The UK Foreign Office noted "the situation in Turkey appears to be calming", adding that the situation "remains potentially volatile." Canadians were warned to avoid all non-essential travel to Turkey noting both the dangers within the cities as well as risks associated with the Turkish/Syrian border. British travel association, Abta, stated: "Following incidents earlier this year, Istanbul’s popularity as a city-break destination has declined and there will be small numbers of British nationals in the city at this time.”
This proves damaging to a crucial source of revenue and if, as predicted, arrivals decrease by a quarter this year, the loss will be around $8 billion or, according to our calculator over £6,043,000,000. Turkey had been the 6th most popular tourist destination in the world and sought to expand its many resort attractions.
In 2012, some 42 million foreign tourists visited Turkey’s coastal resorts, cities and archeological sites. In 2012 tourism contributed 10.9% to Turkish GDP, supporting 8.3% of all jobs in the country. Political tensions with Russia and multiple terrorist attacks saw arrivals figures fall to 36.2 million in 2015.
Anticipating increases in arrivals, Turkey announced plans to build the world’s largest airport in Istanbul in 2013. The first of four phases is expected to open in 2017 and investors who have already poured some €7 billion into the project will be unlikely to add more funding given the ongoing crisis.
On June 29, 41 travellers were killed and 230 wounded when Isis terrorists attacked Atatürk Airport. Even before that incident, arrival figures for May were 35% lower than they had been the previous year.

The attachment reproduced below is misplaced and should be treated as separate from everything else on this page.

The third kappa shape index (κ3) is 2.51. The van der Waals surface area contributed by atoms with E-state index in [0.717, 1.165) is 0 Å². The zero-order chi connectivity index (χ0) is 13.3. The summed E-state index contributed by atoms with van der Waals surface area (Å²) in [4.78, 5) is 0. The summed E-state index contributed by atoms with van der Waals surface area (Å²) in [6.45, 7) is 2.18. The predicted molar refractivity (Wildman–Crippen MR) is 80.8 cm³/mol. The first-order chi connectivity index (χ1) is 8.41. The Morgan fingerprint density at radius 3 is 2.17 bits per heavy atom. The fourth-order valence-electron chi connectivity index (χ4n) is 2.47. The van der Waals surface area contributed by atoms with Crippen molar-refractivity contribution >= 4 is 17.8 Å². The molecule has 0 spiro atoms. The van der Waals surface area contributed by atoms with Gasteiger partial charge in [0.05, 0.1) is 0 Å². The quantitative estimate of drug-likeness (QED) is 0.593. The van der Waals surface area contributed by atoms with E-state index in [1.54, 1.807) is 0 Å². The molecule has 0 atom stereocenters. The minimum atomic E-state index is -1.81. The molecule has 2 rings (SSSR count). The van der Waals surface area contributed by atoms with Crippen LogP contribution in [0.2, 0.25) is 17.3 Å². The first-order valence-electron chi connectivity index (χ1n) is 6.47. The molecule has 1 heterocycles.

Turkey’s Economic Woes Grow
The Turkish Lira initially fell by nearly 5pc on news of the coup. The swift failure of the rebels to take control reassured markets, allowing the currency to reclaim value as it rose by 3pc on Monday.
Shares in companies that are related to tourism lost the most value on the Istanbul National-100 stock exchange. Airport operator TAV shares fell by 11% and Turkish Airlines lost almost 8%.
The World Bank forecast that Turkey's economy will grow by 3.5% this year, a decrease from 4.5% last year. Turkey depends on imports of coal, natural gas and oil to power expanding energy demands, on which it spent some $37.8 billion last year. Turkey had a trade deficit of over $32bn (£24bn) in 2015, which is accounts for about 4.5 percent of GDP.
The country relies heavily on tourism revenues and foreign investment to balance its books. Both Moody’s and Fitch currently rate Turkey just a single point above junk status, and investor confidence in Turkey’s crucial stock and bond markets will likely decrease.
Salman Ahmed, chief global strategist at Swiss investment firm Lombard Odier, said that Turkey was already seen as vulnerable among emerging economies. "Given the sharp rise in political instability and Turkey's extremely vulnerable external profile, which is likely to worsen as tourism gets hit further, we think Turkish assets are likely to remain under pressure," he said.
The Turkish leader has banned any criticism of himself in the Turkish press and was supported by Angela Merkel when he insisted the edict be extended to Europe. Having famously written “the most offensive” poem about Erdoğan, Boris Johnson was more diplomatic in his recent statement urging Turkish “restraint” and “moderation” as he attended his first EU foreign ministers meeting in Brussels.